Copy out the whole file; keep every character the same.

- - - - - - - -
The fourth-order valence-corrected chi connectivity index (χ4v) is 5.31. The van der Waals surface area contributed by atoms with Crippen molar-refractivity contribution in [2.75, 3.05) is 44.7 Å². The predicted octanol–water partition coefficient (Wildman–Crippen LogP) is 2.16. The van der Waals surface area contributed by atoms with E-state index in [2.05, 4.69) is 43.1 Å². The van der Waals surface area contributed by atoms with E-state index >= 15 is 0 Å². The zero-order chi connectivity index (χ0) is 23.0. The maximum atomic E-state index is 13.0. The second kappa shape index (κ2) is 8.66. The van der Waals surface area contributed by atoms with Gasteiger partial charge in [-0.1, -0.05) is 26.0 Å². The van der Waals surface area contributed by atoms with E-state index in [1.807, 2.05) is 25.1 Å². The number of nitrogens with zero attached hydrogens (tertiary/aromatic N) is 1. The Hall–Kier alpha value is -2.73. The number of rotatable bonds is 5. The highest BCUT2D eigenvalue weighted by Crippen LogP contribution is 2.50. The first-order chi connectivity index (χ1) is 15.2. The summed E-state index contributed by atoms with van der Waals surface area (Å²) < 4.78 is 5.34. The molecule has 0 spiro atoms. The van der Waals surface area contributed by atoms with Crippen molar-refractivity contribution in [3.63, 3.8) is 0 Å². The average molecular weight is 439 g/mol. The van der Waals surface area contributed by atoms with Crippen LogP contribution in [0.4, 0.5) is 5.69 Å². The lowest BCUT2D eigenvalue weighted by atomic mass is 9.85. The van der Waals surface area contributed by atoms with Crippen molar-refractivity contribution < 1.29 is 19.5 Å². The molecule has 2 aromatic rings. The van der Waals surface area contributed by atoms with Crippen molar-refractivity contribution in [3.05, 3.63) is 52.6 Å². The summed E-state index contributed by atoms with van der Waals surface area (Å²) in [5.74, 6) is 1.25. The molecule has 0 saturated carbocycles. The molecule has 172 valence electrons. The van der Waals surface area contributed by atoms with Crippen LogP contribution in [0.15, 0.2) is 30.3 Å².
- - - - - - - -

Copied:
The fourth-order valence-corrected chi connectivity index (χ4v) is 5.31. The van der Waals surface area contributed by atoms with Crippen molar-refractivity contribution in [2.75, 3.05) is 44.7 Å². The predicted octanol–water partition coefficient (Wildman–Crippen LogP) is 2.16. The van der Waals surface area contributed by atoms with E-state index in [2.05, 4.69) is 43.1 Å². The van der Waals surface area contributed by atoms with E-state index >= 15 is 0 Å². The zero-order chi connectivity index (χ0) is 23.0. The maximum atomic E-state index is 13.0. The second kappa shape index (κ2) is 8.66. The van der Waals surface area contributed by atoms with Gasteiger partial charge in [-0.1, -0.05) is 26.0 Å². The van der Waals surface area contributed by atoms with E-state index in [1.807, 2.05) is 25.1 Å². The number of nitrogens with zero attached hydrogens (tertiary/aromatic N) is 1. The Hall–Kier alpha value is -2.73. The number of rotatable bonds is 5. The highest BCUT2D eigenvalue weighted by Crippen LogP contribution is 2.50. The first-order chi connectivity index (χ1) is 15.2. The summed E-state index contributed by atoms with van der Waals surface area (Å²) < 4.78 is 5.34. The molecule has 0 spiro atoms. The van der Waals surface area contributed by atoms with Crippen molar-refractivity contribution in [3.63, 3.8) is 0 Å². The average molecular weight is 439 g/mol. The van der Waals surface area contributed by atoms with Crippen LogP contribution in [0.4, 0.5) is 5.69 Å². The lowest BCUT2D eigenvalue weighted by atomic mass is 9.85. The van der Waals surface area contributed by atoms with Crippen molar-refractivity contribution < 1.29 is 19.5 Å². The molecule has 2 aromatic rings. The van der Waals surface area contributed by atoms with Crippen molar-refractivity contribution in [3.05, 3.63) is 52.6 Å². The summed E-state index contributed by atoms with van der Waals surface area (Å²) in [5.74, 6) is 1.25. The molecule has 0 saturated carbocycles. The molecule has 172 valence electrons. The van der Waals surface area contributed by atoms with Crippen LogP contribution in [0.15, 0.2) is 30.3 Å².